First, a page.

In the old days folks back east attached quite some significance to the activities of the Groundhog on February second. He was indeed the "man of the hour".
Here in the Park we cannot boast of a groundhog. Yet a cousin of the groundhog is numbered among our mammals -- the Whistling Marmet which is so numerous in the sub-alpine meadows between 5000 and 6500 feet in elevation. There in the summer and fall they are often seen about their burrows in the hillsides or in the talus slopes. But, even though the groundhog had not lost caste as a weather man, we could not depend upon the Marmet to forecast for us. The high sub-alpine meadows are still in the grip of winter at this time -- in fact in many years this month is the most wintry of all, and it is not until middle or late June until the Marmet emerges from his burrow after shaking off the effects of hibernation.
Park visitors in the fall of the year are impressed by the great size of these Whistling Marmets. And the reason for their great size is that they have simply been eating themselves fat in preparation for winter. They waddle about eating as much herbacious vegetation as it is possible for early in September they turn in for the winter. Like the bears they hibernate -- though for a much longer period.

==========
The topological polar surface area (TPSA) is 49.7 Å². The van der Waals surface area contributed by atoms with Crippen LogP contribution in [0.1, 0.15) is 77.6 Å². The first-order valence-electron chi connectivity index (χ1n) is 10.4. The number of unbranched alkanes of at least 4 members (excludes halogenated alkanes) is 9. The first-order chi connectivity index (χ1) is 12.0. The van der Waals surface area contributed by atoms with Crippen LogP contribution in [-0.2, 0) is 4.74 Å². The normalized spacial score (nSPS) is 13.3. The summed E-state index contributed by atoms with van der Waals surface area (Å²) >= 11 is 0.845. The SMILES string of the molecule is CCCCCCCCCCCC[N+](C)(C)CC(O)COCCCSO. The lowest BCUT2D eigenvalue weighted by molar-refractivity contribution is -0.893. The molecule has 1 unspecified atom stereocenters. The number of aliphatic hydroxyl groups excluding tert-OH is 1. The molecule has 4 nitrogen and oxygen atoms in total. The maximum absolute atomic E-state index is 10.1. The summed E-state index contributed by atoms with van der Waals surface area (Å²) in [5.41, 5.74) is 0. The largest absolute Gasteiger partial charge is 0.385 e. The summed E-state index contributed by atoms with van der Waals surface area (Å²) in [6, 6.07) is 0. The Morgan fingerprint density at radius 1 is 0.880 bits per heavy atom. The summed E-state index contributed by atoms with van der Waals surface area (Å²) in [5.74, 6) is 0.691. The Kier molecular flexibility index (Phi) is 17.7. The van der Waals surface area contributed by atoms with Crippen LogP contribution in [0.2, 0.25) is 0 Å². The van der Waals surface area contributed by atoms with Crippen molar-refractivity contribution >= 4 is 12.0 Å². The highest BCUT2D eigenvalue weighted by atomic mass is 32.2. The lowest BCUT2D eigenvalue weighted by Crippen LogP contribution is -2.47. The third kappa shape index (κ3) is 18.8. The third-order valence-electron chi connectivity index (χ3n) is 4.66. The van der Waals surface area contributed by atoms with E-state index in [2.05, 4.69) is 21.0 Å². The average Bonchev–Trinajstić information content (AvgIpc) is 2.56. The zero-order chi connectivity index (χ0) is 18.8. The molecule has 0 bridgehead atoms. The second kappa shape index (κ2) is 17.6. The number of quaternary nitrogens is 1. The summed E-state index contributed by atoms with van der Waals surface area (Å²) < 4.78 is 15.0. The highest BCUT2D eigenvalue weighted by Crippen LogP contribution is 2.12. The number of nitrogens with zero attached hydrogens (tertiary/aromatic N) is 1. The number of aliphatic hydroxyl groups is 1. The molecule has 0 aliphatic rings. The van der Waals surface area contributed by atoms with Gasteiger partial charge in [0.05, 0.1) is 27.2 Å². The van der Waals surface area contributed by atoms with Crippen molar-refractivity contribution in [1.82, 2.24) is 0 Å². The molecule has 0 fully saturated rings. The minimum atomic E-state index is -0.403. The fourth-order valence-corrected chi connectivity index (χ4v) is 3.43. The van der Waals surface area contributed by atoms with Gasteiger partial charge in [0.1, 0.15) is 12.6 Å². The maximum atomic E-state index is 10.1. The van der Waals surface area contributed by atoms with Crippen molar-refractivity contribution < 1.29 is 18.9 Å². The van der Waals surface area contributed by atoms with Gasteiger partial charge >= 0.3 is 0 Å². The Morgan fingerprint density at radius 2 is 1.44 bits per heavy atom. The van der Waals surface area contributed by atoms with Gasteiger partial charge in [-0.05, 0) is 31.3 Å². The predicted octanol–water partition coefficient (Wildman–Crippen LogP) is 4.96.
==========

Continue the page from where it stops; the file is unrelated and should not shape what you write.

And so while the groundhog back east may make some futile attempts to regain some of his reputation as a weather prophet our Marmet cares little if anything about the weather or the prospects for the immediate future.
which appeared in recent magazines which may prove of interest to you.
BIRDS OF THE BREAD LINE. Fannie Hoyt. Nature Magazine. (Jan,1931).
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